Saturday, September 10, 2016

Choosing your full-time National Service NSF vocation: Seven things to note

Sharing the moment: Reviewing officer at Wednesday's Basic Military Training graduation parade, Mr Amrin Amin, Parliamentary Secretary, Ministry of Home Affairs, in a candid moment with the SAF's newest soldiers.

In a first for the National Service (NS) system in Singapore, pre-enlistees will be able to indicate their preferred vocation ahead of enlistment day. Life-changing choices will be made by pre-enlistees from this November when they undergo their pre-enlistment medical check-up at the Central Manpower Base (CMPB).

To avoid being flummoxed by the options, here are eight things to know about choosing your NS vocation:

1. Know your vocations: Pre-enlistees will see a list of 33 NSF vocations from the Singapore Armed Forces (SAF), Singapore Civil Defence Force (SCDF) and Singapore Police Force (SPF), grouped into seven categories - three for the SAF and two categories for SCDF and two for SPF. 

2. How to choose: Pre-enlistees must pick at least two from each of the seven categories. That means picking six preferred vocations from SAF, four for the civil defence and four from police.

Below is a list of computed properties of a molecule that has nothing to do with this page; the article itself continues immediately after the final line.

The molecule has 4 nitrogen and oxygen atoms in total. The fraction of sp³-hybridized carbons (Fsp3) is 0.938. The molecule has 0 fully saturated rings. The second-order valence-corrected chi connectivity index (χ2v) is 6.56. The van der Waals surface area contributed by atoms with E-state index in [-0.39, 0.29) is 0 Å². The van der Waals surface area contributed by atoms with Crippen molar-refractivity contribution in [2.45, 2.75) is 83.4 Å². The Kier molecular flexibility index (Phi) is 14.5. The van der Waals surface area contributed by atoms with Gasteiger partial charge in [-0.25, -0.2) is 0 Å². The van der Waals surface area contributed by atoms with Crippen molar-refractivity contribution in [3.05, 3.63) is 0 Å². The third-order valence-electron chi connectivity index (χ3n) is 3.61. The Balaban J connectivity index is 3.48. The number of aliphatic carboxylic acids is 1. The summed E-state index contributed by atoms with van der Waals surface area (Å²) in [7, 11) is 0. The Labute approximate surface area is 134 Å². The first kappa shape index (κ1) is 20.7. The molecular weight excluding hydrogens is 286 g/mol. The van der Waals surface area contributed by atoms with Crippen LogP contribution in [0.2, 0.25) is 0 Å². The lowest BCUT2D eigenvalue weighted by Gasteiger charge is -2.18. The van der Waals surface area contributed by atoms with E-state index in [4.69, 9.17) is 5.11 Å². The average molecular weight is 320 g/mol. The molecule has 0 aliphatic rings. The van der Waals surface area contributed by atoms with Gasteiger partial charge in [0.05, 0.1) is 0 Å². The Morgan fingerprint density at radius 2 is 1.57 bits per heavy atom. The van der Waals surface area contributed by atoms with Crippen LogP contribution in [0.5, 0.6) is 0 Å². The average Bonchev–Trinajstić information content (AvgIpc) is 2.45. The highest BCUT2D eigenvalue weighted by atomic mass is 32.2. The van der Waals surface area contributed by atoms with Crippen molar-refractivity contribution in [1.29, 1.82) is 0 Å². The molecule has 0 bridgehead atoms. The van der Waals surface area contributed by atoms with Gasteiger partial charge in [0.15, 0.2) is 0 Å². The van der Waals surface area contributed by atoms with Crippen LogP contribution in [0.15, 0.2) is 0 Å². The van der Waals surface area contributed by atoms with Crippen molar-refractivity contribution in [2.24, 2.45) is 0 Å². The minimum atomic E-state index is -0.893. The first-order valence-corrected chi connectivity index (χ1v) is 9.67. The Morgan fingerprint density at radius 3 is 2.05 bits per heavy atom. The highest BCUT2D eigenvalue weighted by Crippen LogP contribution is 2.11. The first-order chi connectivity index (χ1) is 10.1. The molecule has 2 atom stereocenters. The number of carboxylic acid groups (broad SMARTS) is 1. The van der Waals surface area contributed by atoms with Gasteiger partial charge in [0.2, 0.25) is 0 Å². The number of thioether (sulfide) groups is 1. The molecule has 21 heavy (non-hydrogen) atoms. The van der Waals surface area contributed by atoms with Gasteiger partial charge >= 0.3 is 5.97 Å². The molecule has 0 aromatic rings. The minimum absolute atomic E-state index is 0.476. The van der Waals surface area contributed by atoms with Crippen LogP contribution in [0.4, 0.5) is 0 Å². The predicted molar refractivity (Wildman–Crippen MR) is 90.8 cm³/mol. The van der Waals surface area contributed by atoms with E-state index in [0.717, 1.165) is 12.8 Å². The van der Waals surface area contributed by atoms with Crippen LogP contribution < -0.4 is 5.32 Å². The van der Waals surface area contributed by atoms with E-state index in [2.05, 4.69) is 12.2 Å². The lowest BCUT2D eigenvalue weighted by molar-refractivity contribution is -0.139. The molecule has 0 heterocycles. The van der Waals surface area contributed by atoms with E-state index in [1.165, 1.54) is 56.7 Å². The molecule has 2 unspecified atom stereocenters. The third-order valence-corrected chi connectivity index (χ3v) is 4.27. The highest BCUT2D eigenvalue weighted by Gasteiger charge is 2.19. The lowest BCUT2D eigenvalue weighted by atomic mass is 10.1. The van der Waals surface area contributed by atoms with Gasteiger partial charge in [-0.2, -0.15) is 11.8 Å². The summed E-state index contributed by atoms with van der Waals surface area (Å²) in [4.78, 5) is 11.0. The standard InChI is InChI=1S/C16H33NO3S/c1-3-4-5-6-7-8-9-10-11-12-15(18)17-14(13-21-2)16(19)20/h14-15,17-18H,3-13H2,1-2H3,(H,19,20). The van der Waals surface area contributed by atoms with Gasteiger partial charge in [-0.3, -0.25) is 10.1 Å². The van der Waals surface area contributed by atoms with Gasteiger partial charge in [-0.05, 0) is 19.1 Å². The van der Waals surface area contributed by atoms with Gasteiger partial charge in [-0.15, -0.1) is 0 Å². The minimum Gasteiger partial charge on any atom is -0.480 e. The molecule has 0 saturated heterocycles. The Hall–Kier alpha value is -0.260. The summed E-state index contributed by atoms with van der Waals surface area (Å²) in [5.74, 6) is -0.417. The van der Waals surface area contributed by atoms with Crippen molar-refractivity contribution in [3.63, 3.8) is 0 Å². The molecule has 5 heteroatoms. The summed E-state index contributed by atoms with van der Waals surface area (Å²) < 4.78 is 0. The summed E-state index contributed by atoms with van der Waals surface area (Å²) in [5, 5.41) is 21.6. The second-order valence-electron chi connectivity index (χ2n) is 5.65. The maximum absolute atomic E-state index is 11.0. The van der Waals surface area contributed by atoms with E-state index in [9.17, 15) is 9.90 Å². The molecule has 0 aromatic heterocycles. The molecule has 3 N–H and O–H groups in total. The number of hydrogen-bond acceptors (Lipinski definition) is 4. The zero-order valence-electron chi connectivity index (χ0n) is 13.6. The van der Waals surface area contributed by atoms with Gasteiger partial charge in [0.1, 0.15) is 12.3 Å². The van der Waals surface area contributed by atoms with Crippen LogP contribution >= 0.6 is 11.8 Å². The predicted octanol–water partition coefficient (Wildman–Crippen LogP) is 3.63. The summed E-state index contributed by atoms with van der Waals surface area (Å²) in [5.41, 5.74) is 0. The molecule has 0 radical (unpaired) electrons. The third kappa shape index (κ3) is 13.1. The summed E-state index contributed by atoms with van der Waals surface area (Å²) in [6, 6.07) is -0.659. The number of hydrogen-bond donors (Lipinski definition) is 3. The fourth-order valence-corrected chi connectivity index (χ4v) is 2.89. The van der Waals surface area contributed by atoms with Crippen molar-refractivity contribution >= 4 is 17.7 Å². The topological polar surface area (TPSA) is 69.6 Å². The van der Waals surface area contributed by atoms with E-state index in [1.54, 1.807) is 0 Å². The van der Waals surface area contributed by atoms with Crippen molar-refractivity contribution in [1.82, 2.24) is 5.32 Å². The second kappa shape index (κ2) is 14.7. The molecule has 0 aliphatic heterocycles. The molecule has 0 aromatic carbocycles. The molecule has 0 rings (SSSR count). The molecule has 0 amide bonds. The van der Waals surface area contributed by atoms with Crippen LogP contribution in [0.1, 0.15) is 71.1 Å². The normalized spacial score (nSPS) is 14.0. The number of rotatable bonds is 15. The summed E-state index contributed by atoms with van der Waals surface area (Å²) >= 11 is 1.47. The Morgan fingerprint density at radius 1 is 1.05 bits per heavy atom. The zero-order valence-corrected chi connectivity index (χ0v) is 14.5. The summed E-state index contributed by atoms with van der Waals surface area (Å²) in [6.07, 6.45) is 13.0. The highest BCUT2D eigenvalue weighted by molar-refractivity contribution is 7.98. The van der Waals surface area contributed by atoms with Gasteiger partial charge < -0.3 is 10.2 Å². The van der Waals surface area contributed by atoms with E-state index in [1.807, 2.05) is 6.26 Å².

3. Get a headstart, download your NS Vocation handbook here. This will help you shortlist your preferred vocations before the medical check-up.

4. You can choose NOT to take part and let the system assign you an NS vocation, the way it's been done for the past 49 years for nearly a million full-time National Servicemen (NSFs).

5. For those with wanderlust, do note that some SAF vocations include overseas training. Places include Australia (Armour, Artillery, Guards), Germany (Armour), New Zealand (Artillery), South Africa (Air Defence) and the United States (Artillery). Vocations under Air Defence, Armour, Artillery, Infantry, Intelligence, Logistics, Signals and Transport all indicate the possibility of overseas training.

6. The list of 33 vocations does not encompass the full spectrum of NSF vocations. So be prepared to serve in a vocation that isn't in the NS Vocation handbook.

7. Choosing doesn't mean getting. Operational requirements dictate who goes where. One can appeal, but CMPB has said these will be addressed on a "case-by-case basis" and reassignment is unlikely. So we all know where that will get you....

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